116 3rd St SE
Cedar Rapids, Iowa 52401
Cedar Rapids' public library system has two top-notch, high-quality facilities downtown and on the west side. It circulated 1.4 million materials last year, more than any other library in Iowa, and drew more than 600,000 patrons.
Its meeting rooms were used by more than 120,000 people. Its computers logged 136,000 sessions. The number of local residents taking part in programs has more than doubled.
Cedar Rapids is home to participatory libraries that offer much more than books. Its facilities educate, inform, provide access to technology and encourage the community to gather together, seven days a week. But what they lack is a stable, permanent source of funding.
That's what the Cedar Rapids Public Library is asking voters to provide Nov. 3, through a 27-cent property tax levy.
It would collect roughly $1.6 million annually for library operations.
We urge voters to vote yes.
It's important for us to disclose that The Gazette Company, of which The Gazette is a part, has contributed $8,000 to the Our Library, Our Community Campaign Committee, which is backing the levy. Our decision to endorse the levy was made before that donation, which had no bearing on our deliberations.
It should come as no surprise that we support the library's core missions, which have reached beyond library walls into the community to boost childhood reading, among other efforts. It's an indispensable, accessible and well-used institution, and we'd like to keep it that way.
The library now is receiving a $669,000 stopgap funding package from the city that goes away after the current budget year. It's also receiving more than $250,000 from its foundation, contributions that should be used to enhance and augment the library's mission, not keep its lights on. And the city has issued $500,000 in bonded debt to buy library materials in the current budget year.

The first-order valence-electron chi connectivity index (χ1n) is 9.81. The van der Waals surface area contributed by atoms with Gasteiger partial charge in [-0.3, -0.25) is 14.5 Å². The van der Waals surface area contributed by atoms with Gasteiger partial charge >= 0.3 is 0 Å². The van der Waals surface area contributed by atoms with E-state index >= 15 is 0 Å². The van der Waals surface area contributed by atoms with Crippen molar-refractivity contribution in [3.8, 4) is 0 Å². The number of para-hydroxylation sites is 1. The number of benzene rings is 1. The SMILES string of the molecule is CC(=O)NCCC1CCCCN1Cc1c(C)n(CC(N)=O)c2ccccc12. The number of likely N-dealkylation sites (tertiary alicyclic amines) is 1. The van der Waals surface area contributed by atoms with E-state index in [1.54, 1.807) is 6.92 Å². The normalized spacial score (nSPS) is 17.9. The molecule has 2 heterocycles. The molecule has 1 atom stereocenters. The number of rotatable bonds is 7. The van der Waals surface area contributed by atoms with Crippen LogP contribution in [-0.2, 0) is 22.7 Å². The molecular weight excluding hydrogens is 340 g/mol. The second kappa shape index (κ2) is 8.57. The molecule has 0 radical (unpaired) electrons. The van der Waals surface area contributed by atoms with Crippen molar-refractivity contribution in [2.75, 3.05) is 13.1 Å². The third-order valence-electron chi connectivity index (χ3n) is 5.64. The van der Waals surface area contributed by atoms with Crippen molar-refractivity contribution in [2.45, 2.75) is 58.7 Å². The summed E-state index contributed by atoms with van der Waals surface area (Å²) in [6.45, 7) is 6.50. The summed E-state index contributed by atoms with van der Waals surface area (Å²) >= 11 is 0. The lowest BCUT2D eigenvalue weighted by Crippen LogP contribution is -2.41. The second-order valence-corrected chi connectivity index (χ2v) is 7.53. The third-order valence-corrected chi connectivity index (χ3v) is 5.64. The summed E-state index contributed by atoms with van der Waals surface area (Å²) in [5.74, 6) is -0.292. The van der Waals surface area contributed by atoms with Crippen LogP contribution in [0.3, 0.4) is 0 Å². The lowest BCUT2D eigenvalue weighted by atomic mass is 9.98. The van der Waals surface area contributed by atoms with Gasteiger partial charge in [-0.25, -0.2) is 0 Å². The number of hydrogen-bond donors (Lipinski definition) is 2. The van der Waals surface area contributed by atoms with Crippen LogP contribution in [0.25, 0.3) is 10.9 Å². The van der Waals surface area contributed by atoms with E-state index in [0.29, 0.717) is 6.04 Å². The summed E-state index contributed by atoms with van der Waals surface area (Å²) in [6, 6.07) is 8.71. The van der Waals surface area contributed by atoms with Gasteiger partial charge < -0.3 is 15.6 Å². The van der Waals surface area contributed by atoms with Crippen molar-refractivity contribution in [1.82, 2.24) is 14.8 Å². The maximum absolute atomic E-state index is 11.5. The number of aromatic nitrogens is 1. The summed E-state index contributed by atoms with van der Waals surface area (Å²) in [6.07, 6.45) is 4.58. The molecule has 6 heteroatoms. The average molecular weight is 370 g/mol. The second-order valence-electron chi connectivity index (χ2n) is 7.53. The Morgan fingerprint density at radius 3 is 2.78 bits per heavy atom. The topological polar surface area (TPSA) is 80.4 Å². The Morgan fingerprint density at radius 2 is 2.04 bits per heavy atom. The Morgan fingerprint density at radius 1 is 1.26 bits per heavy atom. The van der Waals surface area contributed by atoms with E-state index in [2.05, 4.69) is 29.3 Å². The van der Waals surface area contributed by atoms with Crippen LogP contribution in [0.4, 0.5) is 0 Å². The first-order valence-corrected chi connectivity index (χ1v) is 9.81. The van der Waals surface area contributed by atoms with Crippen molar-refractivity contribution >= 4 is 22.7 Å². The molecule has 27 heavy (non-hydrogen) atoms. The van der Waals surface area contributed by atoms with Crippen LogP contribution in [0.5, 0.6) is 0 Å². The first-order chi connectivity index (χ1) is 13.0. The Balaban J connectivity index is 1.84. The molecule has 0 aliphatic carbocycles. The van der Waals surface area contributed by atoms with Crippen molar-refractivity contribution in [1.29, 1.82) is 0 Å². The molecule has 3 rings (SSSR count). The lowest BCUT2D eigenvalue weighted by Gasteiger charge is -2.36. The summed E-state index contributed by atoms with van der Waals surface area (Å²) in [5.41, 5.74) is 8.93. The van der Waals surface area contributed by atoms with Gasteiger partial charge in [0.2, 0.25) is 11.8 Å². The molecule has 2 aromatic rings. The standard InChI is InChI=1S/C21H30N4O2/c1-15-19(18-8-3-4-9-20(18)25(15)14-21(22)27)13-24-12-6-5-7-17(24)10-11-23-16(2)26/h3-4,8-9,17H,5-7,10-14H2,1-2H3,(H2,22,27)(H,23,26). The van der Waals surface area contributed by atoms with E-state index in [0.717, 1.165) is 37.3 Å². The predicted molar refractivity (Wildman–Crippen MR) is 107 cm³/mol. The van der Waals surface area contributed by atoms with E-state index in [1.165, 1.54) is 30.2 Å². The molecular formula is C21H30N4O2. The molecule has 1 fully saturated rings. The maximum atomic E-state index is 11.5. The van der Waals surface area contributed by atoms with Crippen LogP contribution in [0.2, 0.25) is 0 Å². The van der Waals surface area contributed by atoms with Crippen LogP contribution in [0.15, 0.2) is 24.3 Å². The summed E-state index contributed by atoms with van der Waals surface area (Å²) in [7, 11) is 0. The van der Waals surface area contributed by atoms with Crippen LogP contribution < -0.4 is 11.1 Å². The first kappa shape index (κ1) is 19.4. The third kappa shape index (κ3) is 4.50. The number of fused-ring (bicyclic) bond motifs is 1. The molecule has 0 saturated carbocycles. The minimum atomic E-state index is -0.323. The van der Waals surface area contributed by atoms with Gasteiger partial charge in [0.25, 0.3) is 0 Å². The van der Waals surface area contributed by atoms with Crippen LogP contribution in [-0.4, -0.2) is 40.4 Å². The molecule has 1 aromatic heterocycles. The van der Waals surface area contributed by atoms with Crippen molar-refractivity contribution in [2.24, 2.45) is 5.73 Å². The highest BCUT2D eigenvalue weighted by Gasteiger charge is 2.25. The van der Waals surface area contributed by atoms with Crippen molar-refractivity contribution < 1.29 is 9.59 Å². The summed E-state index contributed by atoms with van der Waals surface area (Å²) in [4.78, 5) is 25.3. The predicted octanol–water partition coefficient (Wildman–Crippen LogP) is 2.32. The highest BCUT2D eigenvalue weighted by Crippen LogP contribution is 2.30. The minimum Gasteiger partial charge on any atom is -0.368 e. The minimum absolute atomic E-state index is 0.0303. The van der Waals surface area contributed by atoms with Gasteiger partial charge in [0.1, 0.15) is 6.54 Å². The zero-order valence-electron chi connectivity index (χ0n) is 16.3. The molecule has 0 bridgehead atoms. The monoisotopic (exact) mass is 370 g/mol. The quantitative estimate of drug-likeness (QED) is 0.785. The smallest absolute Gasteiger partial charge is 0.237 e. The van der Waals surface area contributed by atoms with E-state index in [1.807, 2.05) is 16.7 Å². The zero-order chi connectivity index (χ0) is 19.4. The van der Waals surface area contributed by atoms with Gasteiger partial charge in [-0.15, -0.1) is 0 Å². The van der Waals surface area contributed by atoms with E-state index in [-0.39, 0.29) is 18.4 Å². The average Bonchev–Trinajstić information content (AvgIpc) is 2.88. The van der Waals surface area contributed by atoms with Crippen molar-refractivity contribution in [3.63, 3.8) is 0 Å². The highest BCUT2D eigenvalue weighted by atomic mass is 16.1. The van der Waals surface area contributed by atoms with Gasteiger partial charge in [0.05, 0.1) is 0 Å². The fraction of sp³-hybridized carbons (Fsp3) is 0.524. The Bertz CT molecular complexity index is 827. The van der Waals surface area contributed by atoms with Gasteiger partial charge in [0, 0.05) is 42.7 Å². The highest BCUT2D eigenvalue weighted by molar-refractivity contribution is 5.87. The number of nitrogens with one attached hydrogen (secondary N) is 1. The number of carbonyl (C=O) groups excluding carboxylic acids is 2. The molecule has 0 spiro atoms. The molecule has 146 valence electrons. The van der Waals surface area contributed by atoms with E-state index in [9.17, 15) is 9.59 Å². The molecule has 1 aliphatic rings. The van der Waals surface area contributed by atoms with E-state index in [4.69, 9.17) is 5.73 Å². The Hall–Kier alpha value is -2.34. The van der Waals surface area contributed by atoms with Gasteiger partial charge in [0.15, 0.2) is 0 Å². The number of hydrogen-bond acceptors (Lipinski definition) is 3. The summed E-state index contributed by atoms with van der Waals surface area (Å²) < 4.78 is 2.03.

The $1.6 million raised by the levy would replace those funds, freeing up the foundation to do its work and putting the library on a pay-as-you go plan for buying materials. A fragile patchwork budget would become stable and predictable.
If the levy fails, library officials contend they'll need to consider closing the city's libraries one day per week, and likely will be forced to curtail community programming outside the library. In short, without a stable source of funding, there will be less access to a city service that's essential to thousands of residents.
Our participatory libraries will offer fewer chances to participate.
No tax increase should be taken lightly. But our trepidation about higher taxes is more than offset by our desire to see Iowa's best public libraries fulfill their mission and flourish. Their value to the community is clear, as is the need for our support.
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